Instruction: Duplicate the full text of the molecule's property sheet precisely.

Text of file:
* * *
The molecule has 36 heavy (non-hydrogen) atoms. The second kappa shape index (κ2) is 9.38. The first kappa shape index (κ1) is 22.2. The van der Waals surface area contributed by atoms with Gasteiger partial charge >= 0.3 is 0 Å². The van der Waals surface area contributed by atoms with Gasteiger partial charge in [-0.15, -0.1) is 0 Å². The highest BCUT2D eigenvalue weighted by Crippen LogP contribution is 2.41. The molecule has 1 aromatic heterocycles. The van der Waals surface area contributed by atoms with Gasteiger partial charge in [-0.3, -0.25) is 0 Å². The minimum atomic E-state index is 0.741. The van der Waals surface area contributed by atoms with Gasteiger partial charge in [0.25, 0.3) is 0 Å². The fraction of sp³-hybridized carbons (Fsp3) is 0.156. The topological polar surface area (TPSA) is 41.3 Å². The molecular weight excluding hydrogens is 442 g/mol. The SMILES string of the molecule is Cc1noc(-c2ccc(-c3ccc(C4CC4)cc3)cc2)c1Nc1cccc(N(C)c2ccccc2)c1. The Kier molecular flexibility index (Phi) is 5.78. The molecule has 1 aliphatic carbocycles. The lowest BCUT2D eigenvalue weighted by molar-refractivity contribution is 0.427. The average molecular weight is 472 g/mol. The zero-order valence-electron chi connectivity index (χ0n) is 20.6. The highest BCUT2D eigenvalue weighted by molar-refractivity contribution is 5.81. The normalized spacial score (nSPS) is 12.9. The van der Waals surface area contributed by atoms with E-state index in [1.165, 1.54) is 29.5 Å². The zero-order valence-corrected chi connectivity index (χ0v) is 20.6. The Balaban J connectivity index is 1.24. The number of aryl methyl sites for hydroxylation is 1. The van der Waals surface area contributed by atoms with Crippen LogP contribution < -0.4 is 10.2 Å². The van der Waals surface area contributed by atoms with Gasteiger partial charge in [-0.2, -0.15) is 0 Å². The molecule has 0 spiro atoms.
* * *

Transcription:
The molecule has 36 heavy (non-hydrogen) atoms. The second kappa shape index (κ2) is 9.38. The first kappa shape index (κ1) is 22.2. The van der Waals surface area contributed by atoms with Gasteiger partial charge >= 0.3 is 0 Å². The van der Waals surface area contributed by atoms with Gasteiger partial charge in [-0.15, -0.1) is 0 Å². The highest BCUT2D eigenvalue weighted by Crippen LogP contribution is 2.41. The molecule has 1 aromatic heterocycles. The van der Waals surface area contributed by atoms with Gasteiger partial charge in [-0.3, -0.25) is 0 Å². The minimum atomic E-state index is 0.741. The van der Waals surface area contributed by atoms with Gasteiger partial charge in [0.25, 0.3) is 0 Å². The fraction of sp³-hybridized carbons (Fsp3) is 0.156. The topological polar surface area (TPSA) is 41.3 Å². The molecular weight excluding hydrogens is 442 g/mol. The SMILES string of the molecule is Cc1noc(-c2ccc(-c3ccc(C4CC4)cc3)cc2)c1Nc1cccc(N(C)c2ccccc2)c1. The Kier molecular flexibility index (Phi) is 5.78. The molecule has 1 aliphatic carbocycles. The lowest BCUT2D eigenvalue weighted by molar-refractivity contribution is 0.427. The average molecular weight is 472 g/mol. The zero-order valence-electron chi connectivity index (χ0n) is 20.6. The highest BCUT2D eigenvalue weighted by molar-refractivity contribution is 5.81. The normalized spacial score (nSPS) is 12.9. The van der Waals surface area contributed by atoms with E-state index in [1.165, 1.54) is 29.5 Å². The zero-order valence-corrected chi connectivity index (χ0v) is 20.6. The Balaban J connectivity index is 1.24. The number of aryl methyl sites for hydroxylation is 1. The van der Waals surface area contributed by atoms with Crippen LogP contribution < -0.4 is 10.2 Å². The van der Waals surface area contributed by atoms with Gasteiger partial charge in [-0.2, -0.15) is 0 Å². The molecule has 0 spiro atoms.